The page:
Justin Delgado is husband to Kacie Doyle-Delgado, diagnosed at age 11. After more than a decade together, he considers himself to be an expert carb counter and Dexcom inserter. He graduated with his Master of Science in Finance from the University of Utah in 2013 and has been working in commercial banking since then. He attended his first Friends for Life conference in 2015 and is looking forward to volunteering with the teens.
December 6, 2006
Meal Planning, Food and Diet
Question from Ohio, USA:
Are energy drinks, such as Red Bull, safe for kids with type 1 diabetes?
Red Bull energy drink contains a very large amount of caffeine as compared with the average intake of the children in the U.S. (about 14 mg of caffeine). In fact, a Red Bull can is 250 ml with 82 mg of caffeine. A recent paper showed the results observed in 26 children between the ages of nine and 11 years that completed a double-blind, placebo-controlled study. Habitual caffeine consumers (mean daily caffeine intake of 109 mg) and non/low-consumers (12 mg) were tested on two separate days following overnight caffeine abstinence. On each day, measures of cognitive performance (a number search task), and self-rated mood and physical symptoms, including alertness and headache, were taken before and after administration of 50 mg of caffeine or placebo. In summary, the results suggest that children probably derive little or no benefit from habitual caffeine intake, although negative symptoms associated with overnight caffeine withdrawal are avoided or rapidly reversed by subsequent caffeine consumption. Moreover, Red Bull contains taurine and glucuronolattone, and, to date, no data are published in the literature about this.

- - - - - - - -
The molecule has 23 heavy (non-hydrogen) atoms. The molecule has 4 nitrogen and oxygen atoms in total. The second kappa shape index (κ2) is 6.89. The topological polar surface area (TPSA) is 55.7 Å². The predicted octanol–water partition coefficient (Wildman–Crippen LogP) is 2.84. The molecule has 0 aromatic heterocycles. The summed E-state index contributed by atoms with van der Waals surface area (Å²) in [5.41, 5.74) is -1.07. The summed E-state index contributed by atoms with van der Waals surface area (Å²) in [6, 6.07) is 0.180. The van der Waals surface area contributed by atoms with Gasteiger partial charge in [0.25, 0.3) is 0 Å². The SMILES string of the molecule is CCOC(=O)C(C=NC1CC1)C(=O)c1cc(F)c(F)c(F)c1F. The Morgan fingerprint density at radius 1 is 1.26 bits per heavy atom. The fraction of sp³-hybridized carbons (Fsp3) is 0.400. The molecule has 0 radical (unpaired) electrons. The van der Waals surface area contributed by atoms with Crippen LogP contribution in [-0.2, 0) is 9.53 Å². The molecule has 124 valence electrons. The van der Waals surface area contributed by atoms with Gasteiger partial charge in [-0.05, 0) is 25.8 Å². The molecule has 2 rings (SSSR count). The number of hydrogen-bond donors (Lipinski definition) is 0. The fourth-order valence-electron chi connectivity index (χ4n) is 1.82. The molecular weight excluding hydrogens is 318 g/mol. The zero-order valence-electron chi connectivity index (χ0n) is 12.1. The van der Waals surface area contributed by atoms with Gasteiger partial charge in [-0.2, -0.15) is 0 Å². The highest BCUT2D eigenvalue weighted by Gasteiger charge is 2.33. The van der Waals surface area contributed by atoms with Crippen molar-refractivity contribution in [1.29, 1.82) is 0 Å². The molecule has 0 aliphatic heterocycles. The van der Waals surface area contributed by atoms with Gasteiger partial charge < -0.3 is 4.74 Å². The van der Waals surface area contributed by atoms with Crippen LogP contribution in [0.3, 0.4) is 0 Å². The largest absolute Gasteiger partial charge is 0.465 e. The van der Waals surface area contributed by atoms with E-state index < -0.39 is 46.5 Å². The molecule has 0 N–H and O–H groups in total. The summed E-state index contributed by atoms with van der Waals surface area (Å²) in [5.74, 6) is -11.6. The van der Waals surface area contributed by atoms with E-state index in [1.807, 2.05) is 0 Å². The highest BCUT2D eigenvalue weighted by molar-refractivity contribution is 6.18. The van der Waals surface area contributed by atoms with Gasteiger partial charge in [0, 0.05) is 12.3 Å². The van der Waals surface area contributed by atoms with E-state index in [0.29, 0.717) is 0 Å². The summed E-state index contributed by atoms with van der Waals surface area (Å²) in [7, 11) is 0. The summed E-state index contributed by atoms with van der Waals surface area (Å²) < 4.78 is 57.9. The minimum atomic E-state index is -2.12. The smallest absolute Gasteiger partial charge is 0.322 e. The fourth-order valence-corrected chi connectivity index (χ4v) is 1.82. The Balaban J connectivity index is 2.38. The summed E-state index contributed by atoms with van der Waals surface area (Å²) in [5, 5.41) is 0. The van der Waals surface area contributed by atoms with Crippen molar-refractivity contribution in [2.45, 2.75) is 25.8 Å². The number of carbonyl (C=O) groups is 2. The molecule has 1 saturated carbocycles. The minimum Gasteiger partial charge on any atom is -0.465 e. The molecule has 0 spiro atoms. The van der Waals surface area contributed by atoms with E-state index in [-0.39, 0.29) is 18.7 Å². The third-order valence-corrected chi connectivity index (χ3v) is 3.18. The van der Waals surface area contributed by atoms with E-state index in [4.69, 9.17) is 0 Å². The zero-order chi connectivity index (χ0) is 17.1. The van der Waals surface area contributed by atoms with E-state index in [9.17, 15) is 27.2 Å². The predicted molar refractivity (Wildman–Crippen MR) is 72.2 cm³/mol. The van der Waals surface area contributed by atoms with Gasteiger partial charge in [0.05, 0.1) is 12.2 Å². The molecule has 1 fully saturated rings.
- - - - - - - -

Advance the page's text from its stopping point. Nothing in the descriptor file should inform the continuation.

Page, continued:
In my opinion, it is wise and safe to avoid Red Bull in kids under 11 years old. For kids 12 and over, a small amount of Red Bull (i.e., one 250 ml can every two days, or less) could be administered without any harm.
Additional comments from Dr. Stuart Brink:
They are just high caloric drinks. A lot of sugar and very high caffeine is unnecessary for anyone. Sugar-free and high caffeine values eliminate the sugar calories but, obviously, not the buzz. If someone with diabetes wanted to treat hypoglycemia, this could be used but why add caffeine? If someone with diabetes wanted to use a high caffeine drink without sugar, this fits the bill. If someone were using this as a way to stay awake, treat headaches or get a buzz, then the question remains why is so much caffeine needed in the first place.
Additional comments from Dr. Linda DiMeglio:
Our dietitian says, “I always tell parents that it’s not so much that they are unsafe in small amounts (each energy drink has the equivalent caffeine content of three cups of coffee), but they can result in anxiety and difficulty sleeping which isn’t good for growing children and teens. I think it’s also important for parents and kids to know that they need extra hydration when they are drinking these E2 drinks since they can have a “diuretic” effect.”
Furthermore, she suggests you read Should Kids Use “Energy Drinks?”Should Anyone?
Additional comments from David S. Holtzman, Esq.:
These drinks are loaded with caffeine. In my humble opinion, they are not safe for children with or without diabetes.